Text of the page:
Kate Woollett trains assistance dogs in Central Queensland. Assistance dogs help their owners with those everyday jobs which are made more complicated by a disability or illness. Kate finds her own assistance dog, a black Labrador called Banjo, an invaluable part of her life.

“From day one you never growl at the dog,” Kate explained. “At home, if the dog grabs your shoe you’ll growl at it, but I don’t. I just turn around and say ‘thank you very much’ to the dog, and the dog will then give it to me.”

Kate said encouraging the dog to hand over an item its holding is an early step in training an assistance dog.

“Later on I will start naming items. Clothing and linen are generally called ‘sock’ simply because they are all cloth, so they’re all named the same thing. A knife, fork and spoon are all ‘fork’. You don’t give everything its own name because that would just confuse the dog, you make them into groups.

Ms Woolett said as assistance dog’s puppyhood is much like any other dogs.

“It’s trained like any normal dog up until 12 months of age. Then we consistently task train, so we’ll introduce each item slowly. There’s a lot of repetitive training just like you would do with children.

“Each dog is individually trained to meet the needs of a person. They have to meet a standard public access test, in reference to doing the right thing in public, but from there all their training is done individually. My dog is taught to pick up things, he’s taught to open doors and get the phone, and I just keep adding to his repetoire. Other people might have one that can hit the pedestrian crossing button, or they might be taught to pull a wheelchair along or take the washing off the line. There are hundreds of tasks they can be taught and each person picks what they want as the primary need for the dog.”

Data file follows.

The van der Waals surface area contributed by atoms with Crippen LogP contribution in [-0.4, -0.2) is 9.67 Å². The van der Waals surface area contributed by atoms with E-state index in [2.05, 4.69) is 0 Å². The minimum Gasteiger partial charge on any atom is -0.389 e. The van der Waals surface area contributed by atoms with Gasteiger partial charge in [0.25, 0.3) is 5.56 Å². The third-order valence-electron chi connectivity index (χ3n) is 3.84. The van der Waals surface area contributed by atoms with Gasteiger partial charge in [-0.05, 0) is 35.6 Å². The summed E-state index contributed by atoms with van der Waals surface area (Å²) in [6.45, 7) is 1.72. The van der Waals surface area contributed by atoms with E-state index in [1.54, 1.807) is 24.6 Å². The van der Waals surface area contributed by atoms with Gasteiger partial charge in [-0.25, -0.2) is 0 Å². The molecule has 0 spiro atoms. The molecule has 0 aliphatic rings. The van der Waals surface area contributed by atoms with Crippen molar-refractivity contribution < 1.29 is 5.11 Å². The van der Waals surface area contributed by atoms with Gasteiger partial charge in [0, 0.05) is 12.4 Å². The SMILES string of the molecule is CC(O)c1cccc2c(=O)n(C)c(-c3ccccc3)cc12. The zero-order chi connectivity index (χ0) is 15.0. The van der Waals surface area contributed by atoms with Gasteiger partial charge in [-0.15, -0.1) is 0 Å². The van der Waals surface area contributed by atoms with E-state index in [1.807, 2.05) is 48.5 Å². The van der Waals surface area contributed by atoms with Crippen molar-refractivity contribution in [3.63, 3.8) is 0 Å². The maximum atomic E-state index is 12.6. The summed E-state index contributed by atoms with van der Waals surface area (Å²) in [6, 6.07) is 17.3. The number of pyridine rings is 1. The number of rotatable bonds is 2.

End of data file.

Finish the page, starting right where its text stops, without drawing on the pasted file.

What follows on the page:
There are only five assistance dogs in Central Queensland, but up in Mareeba where the organisation’s head office is based, there are around 30 working dogs. Assistance dogs are generally Labradors or Labrador-Golden Retriever crosses, but there are other dogs around that are intelligent enough for the job.

“There is a young lad who has a Chihuahua trained specifically to work with him, because it’s a nice small dog that works with him in the school classroom,” Kate said. “But generally across the board they are Labradors or Labrador crosses.”

The large size of Labradors means that they can help their owners in other ways. “They will protect their owner if needs be. The other reason for having a big dog is that they have the strength to pull a wheelchair along if their owner gets tired.”

Banjo goes nearly everywhere with Kate but occasionally she will leave him at home. “The only place I don’t take him is karate two nights a week. Unfortunately he’s too protective of my kids when they are play fighting. I have to leave him at home because I’m a little bit wary that one of the kids will get caught in the middle – he’ll stop anyone getting too close.”

An assistance dog is usually consedered for retirement at about eight years old. “We generally start to assess them once they get to about eight, and from there there’s a yearly assessment, so once he shows signs of wear and tear then the order would be put in for a new dog.”

“It might take two years until you get a new dog, so you generally just take it slow. Your dog’s starting to slow down anywhere from about eight years onward. They might be 10 or 12 years old before you put them out of full work, but that’s when you have to start looking for a new dog.”